It may be that it’s just because I’m in London, but I gotta admit that I was quite struck the moment I learned about an amazing festival taking place in the English capital’s iconic Hyde Park at the end of June called British Summer Time (BST). Proudly sponsored by Barclays (come on, somebody’s gotta do it nowadays…), the open air is characterised by a series of one-day off line ups encompassing five different days so far, and according to their website many more acts have yet to be announced. While I myself couldn’t resist not getting my ticket for Thursday 18th June (the day when New Yorker indie veterans The Strokes are headlining supported by Kayne West’s current favourite Beck and Future Islands, amongst others), it’s the whole line up that really stands out in my opinion. Being able to put together headliner acts so diverse and at the same time appealing such as UK-darlings Blur, Kylie Minogue, The Who and Taylor Swift (by the way the only day that’s already sold out, so far) it’s not something that we as audience should take absolutely for granted.
Again, it may be that I’m not used to UK and especially London’s high standards yet, but besides the fact that in addition to such supersonic headliners there are other big shots acting just as “minor appearances” filling up the blank time slots such as Nile Rodgers, Kaiser Chiefs or John Newman, I was truly positively surprised when I got to know about this series of gigs. Of course, the fact that all these fantastic days of music are taking place in beautiful (and hopefully sunny, at least on 18th June) Hyde Park, doesn’t do anything other than amplifying my excitement for it. Also, I really, really like the concept of the festival as being an aggregate of single, scattered days of autonomous line-up which you can deliberately pick for yourself (and of course this applied also to tickets-purchasing, which is always convenient). For, unlike the majority of summer music festivals I know, which normally follow the classic scheme of 4-5 days in a row of musical programme, BST covers the range of over a week with single artists-packages you can select. I honestly think that this kind of formula is probably one that’s gonna be pretty fruitful in the future of music shows and festivals, considering today’s highly busy audiences, issues of location management over a longer period of time, and not least the not always convergent tour schedules of artists. The only disadvantage that I’m aware of in the case of BST is that if someone’s willing to attend more than one single day, there’s no combo-tickets that can be purchased at once for multiple days, as far as I know. However, since the line-ups seem to be rightfully articulated with specific target audiences in mind, it’s probably unlikely that someone would actually take part in more than 2-3 single separate days (at least that’s the case for me, bearing in mind the tickets’ prices).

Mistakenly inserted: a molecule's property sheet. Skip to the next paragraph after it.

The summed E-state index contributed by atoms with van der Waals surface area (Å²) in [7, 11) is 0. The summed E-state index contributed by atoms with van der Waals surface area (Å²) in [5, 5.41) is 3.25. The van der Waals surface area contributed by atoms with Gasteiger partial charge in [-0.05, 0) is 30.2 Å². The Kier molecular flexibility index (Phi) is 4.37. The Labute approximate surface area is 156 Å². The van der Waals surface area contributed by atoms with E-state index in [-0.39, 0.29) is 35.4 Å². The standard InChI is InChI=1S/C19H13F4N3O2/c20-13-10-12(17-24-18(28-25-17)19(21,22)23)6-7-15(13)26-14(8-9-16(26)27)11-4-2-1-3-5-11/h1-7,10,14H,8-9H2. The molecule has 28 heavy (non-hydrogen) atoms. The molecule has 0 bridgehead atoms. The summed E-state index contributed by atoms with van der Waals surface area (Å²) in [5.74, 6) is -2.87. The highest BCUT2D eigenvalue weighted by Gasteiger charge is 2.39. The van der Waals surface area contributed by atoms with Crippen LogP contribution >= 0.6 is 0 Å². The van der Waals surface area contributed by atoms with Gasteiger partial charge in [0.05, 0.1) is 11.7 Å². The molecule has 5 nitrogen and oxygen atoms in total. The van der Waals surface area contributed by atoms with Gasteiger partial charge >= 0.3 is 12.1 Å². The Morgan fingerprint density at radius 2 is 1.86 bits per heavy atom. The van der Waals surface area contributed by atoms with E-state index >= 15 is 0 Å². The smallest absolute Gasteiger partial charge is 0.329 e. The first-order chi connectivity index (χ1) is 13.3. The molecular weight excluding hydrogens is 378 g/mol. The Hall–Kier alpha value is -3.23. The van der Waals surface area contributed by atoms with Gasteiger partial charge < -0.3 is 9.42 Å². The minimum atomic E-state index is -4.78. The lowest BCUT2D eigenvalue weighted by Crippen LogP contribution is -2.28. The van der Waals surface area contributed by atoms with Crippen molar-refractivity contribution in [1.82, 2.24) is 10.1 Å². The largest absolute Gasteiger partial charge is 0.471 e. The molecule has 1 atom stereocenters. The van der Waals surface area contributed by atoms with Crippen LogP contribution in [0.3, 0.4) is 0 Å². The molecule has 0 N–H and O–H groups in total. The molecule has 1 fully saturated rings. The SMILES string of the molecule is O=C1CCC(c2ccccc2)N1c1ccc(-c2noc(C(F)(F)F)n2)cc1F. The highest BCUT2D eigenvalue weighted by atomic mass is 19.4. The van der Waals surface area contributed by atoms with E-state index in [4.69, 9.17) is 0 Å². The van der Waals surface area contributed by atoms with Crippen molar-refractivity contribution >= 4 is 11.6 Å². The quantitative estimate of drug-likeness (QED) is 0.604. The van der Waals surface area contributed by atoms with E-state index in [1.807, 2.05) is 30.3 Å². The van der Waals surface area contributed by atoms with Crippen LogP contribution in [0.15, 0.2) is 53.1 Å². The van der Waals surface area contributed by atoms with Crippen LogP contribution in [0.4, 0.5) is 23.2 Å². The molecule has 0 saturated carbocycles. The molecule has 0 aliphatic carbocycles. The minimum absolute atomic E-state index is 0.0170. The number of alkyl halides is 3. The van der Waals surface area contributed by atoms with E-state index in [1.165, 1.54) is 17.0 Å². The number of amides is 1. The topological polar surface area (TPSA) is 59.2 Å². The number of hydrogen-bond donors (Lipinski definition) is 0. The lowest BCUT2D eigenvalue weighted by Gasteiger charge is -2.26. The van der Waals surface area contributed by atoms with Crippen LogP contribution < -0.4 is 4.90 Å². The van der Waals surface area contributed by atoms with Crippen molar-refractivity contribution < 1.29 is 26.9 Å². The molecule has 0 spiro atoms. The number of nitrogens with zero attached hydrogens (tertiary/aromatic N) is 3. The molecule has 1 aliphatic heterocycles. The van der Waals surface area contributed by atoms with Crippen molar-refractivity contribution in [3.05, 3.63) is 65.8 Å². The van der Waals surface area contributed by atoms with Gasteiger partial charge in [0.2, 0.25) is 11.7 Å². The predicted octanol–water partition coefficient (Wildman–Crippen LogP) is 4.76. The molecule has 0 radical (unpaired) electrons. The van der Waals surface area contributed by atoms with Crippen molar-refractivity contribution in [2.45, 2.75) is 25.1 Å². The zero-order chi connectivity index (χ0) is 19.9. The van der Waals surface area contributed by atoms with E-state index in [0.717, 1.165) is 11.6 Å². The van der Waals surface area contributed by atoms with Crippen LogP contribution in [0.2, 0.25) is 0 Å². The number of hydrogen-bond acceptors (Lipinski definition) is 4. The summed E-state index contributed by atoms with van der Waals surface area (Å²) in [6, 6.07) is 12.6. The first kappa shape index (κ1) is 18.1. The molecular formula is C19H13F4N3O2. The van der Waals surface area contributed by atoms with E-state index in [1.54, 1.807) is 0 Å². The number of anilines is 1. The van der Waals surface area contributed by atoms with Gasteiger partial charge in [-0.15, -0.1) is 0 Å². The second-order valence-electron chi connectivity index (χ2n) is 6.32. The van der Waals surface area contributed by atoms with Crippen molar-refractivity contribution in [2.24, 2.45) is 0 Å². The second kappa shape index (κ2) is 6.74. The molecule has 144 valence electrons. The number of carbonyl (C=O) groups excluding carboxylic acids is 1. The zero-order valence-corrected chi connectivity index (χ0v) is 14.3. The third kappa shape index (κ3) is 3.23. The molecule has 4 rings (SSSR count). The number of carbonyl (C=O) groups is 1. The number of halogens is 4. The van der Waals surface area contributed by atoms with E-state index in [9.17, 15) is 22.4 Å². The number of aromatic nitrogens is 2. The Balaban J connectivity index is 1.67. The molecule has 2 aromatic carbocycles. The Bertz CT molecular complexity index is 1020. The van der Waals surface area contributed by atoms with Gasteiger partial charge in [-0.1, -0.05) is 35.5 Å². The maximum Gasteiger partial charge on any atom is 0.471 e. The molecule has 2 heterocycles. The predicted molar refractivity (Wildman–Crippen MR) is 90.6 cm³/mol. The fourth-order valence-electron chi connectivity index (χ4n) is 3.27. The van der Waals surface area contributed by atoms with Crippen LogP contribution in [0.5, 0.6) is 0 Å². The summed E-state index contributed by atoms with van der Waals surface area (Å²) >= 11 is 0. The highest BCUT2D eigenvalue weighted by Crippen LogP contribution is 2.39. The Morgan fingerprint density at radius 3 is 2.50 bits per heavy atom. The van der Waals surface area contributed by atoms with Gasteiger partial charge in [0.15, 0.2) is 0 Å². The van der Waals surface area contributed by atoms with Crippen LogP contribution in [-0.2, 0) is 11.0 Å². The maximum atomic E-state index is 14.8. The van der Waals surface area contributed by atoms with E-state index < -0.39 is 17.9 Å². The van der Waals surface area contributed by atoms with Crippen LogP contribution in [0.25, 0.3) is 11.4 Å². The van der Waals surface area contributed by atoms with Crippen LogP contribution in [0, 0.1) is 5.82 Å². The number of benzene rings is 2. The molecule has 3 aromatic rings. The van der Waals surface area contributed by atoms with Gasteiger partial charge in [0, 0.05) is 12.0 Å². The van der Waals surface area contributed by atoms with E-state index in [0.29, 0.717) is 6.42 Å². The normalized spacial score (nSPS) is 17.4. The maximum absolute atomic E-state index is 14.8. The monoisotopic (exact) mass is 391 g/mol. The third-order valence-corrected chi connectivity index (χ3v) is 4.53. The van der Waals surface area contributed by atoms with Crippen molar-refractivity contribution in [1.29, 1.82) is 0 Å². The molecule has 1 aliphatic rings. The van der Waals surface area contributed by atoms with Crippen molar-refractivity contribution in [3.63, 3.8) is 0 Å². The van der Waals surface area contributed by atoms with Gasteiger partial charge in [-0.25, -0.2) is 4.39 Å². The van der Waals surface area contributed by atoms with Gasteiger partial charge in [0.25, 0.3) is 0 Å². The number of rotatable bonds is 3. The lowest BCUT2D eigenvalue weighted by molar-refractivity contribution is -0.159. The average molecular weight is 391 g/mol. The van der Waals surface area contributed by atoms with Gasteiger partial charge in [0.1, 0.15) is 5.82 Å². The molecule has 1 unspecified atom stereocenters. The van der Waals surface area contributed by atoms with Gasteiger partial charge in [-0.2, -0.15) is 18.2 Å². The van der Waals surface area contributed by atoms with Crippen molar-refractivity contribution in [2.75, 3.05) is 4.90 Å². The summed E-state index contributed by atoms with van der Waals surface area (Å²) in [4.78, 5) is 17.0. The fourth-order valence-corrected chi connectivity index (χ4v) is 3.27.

With that said, I’m really looking forward to seeing The Strokes for the first time after many, many years of admiration and respect. Despite wide criticism not only from established music press, but also from the fans themselves on social media, I actually really enjoyed their last two efforts, 2011’s “Angles”, even though it remains their faintest LP, and in particular “Comedown Machine”, which contains great musical pearls such as “Tap Out”, “50/50” as well as closing gem “Call It Fate, Call It Karma”. After many failed tentatives to catch them live on tour or at some star-filled European summer festivals, probably also influenced by their unpredictable stability as a band over the past decade, BST is finally enabling me to experience The Strokes live. And for this, I really wanted to thank and shout out to them.
I’d like to thank you sincerely for taking the time to read this and I hope to feel your interest again next time.